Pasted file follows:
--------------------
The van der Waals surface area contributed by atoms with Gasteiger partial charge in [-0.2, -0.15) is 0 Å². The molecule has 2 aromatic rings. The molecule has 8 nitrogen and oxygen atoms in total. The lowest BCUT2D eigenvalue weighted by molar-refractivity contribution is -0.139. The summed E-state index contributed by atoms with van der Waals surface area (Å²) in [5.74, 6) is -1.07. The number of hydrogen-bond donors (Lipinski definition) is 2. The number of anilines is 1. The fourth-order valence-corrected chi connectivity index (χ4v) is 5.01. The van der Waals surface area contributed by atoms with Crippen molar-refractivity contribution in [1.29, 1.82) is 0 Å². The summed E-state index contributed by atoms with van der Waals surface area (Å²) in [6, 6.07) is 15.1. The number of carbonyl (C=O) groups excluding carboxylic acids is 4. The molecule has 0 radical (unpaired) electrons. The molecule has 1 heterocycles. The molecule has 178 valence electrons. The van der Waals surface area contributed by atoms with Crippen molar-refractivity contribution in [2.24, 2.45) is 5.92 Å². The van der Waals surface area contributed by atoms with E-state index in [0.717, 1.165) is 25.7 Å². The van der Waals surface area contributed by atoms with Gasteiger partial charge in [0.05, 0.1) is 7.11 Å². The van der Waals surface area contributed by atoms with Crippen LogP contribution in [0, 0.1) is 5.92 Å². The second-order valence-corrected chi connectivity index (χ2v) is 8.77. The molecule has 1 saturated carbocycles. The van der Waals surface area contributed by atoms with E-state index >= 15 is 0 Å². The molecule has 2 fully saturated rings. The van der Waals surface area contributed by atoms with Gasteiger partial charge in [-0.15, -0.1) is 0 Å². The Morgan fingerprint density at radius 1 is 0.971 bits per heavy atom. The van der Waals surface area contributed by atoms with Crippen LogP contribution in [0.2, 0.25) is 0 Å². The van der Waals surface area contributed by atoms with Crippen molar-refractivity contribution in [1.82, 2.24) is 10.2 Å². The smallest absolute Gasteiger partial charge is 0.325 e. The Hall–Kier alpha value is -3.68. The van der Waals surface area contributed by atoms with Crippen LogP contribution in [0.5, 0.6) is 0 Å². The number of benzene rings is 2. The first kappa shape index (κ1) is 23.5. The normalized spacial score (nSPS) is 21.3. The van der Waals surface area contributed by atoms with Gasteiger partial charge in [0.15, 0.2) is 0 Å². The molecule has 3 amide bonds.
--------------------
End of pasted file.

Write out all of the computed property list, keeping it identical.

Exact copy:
The van der Waals surface area contributed by atoms with Gasteiger partial charge in [-0.2, -0.15) is 0 Å². The molecule has 2 aromatic rings. The molecule has 8 nitrogen and oxygen atoms in total. The lowest BCUT2D eigenvalue weighted by molar-refractivity contribution is -0.139. The summed E-state index contributed by atoms with van der Waals surface area (Å²) in [5.74, 6) is -1.07. The number of hydrogen-bond donors (Lipinski definition) is 2. The number of anilines is 1. The fourth-order valence-corrected chi connectivity index (χ4v) is 5.01. The van der Waals surface area contributed by atoms with Crippen molar-refractivity contribution in [1.29, 1.82) is 0 Å². The summed E-state index contributed by atoms with van der Waals surface area (Å²) in [6, 6.07) is 15.1. The number of carbonyl (C=O) groups excluding carboxylic acids is 4. The molecule has 0 radical (unpaired) electrons. The molecule has 1 heterocycles. The molecule has 178 valence electrons. The van der Waals surface area contributed by atoms with Crippen molar-refractivity contribution in [2.24, 2.45) is 5.92 Å². The van der Waals surface area contributed by atoms with E-state index in [0.717, 1.165) is 25.7 Å². The van der Waals surface area contributed by atoms with Gasteiger partial charge in [0.05, 0.1) is 7.11 Å². The van der Waals surface area contributed by atoms with Crippen LogP contribution in [0, 0.1) is 5.92 Å². The second-order valence-corrected chi connectivity index (χ2v) is 8.77. The molecule has 1 saturated carbocycles. The van der Waals surface area contributed by atoms with E-state index >= 15 is 0 Å². The molecule has 2 fully saturated rings. The van der Waals surface area contributed by atoms with Gasteiger partial charge in [-0.15, -0.1) is 0 Å². The Morgan fingerprint density at radius 1 is 0.971 bits per heavy atom. The van der Waals surface area contributed by atoms with Crippen LogP contribution in [0.2, 0.25) is 0 Å². The van der Waals surface area contributed by atoms with Crippen molar-refractivity contribution in [1.82, 2.24) is 10.2 Å². The smallest absolute Gasteiger partial charge is 0.325 e. The Hall–Kier alpha value is -3.68. The van der Waals surface area contributed by atoms with Crippen LogP contribution in [0.5, 0.6) is 0 Å². The number of benzene rings is 2. The first kappa shape index (κ1) is 23.5. The normalized spacial score (nSPS) is 21.3. The van der Waals surface area contributed by atoms with Gasteiger partial charge in [0.15, 0.2) is 0 Å². The molecule has 3 amide bonds.